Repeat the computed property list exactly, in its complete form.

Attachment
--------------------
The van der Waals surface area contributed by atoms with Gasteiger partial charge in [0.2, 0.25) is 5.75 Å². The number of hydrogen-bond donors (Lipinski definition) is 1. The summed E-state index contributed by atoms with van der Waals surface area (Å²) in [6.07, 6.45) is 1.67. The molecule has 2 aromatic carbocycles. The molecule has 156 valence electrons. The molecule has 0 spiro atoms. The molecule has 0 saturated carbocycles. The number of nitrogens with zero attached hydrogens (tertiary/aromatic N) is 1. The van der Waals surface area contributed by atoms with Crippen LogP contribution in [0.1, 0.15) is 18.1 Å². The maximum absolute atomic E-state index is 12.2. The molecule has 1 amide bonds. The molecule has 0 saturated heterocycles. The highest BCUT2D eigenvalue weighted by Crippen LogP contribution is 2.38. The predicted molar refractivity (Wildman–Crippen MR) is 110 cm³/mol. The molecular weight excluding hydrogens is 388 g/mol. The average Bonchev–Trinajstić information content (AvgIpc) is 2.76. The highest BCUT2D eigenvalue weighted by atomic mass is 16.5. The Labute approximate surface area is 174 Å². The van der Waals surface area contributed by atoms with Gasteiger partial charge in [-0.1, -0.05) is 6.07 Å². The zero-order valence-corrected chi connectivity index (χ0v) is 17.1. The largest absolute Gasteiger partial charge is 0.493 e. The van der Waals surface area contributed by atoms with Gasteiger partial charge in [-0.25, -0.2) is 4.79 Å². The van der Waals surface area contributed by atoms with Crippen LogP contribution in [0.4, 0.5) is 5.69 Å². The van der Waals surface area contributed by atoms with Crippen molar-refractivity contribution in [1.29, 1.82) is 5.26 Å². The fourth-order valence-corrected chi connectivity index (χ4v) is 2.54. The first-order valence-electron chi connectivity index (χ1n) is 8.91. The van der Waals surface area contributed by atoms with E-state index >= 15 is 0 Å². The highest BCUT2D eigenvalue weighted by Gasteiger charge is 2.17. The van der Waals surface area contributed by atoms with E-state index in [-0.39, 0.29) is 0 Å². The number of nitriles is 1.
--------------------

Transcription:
The van der Waals surface area contributed by atoms with Gasteiger partial charge in [0.2, 0.25) is 5.75 Å². The number of hydrogen-bond donors (Lipinski definition) is 1. The summed E-state index contributed by atoms with van der Waals surface area (Å²) in [6.07, 6.45) is 1.67. The molecule has 2 aromatic carbocycles. The molecule has 156 valence electrons. The molecule has 0 spiro atoms. The molecule has 0 saturated carbocycles. The number of nitrogens with zero attached hydrogens (tertiary/aromatic N) is 1. The van der Waals surface area contributed by atoms with Crippen LogP contribution in [0.1, 0.15) is 18.1 Å². The maximum absolute atomic E-state index is 12.2. The molecule has 1 amide bonds. The molecule has 0 saturated heterocycles. The highest BCUT2D eigenvalue weighted by Crippen LogP contribution is 2.38. The predicted molar refractivity (Wildman–Crippen MR) is 110 cm³/mol. The molecular weight excluding hydrogens is 388 g/mol. The average Bonchev–Trinajstić information content (AvgIpc) is 2.76. The highest BCUT2D eigenvalue weighted by atomic mass is 16.5. The Labute approximate surface area is 174 Å². The van der Waals surface area contributed by atoms with Gasteiger partial charge in [-0.1, -0.05) is 6.07 Å². The zero-order valence-corrected chi connectivity index (χ0v) is 17.1. The largest absolute Gasteiger partial charge is 0.493 e. The van der Waals surface area contributed by atoms with Gasteiger partial charge in [-0.25, -0.2) is 4.79 Å². The van der Waals surface area contributed by atoms with Crippen LogP contribution in [0.4, 0.5) is 5.69 Å². The van der Waals surface area contributed by atoms with Crippen molar-refractivity contribution in [1.29, 1.82) is 5.26 Å². The fourth-order valence-corrected chi connectivity index (χ4v) is 2.54. The first-order valence-electron chi connectivity index (χ1n) is 8.91. The van der Waals surface area contributed by atoms with E-state index >= 15 is 0 Å². The highest BCUT2D eigenvalue weighted by Gasteiger charge is 2.17. The van der Waals surface area contributed by atoms with E-state index in [-0.39, 0.29) is 0 Å². The number of nitriles is 1.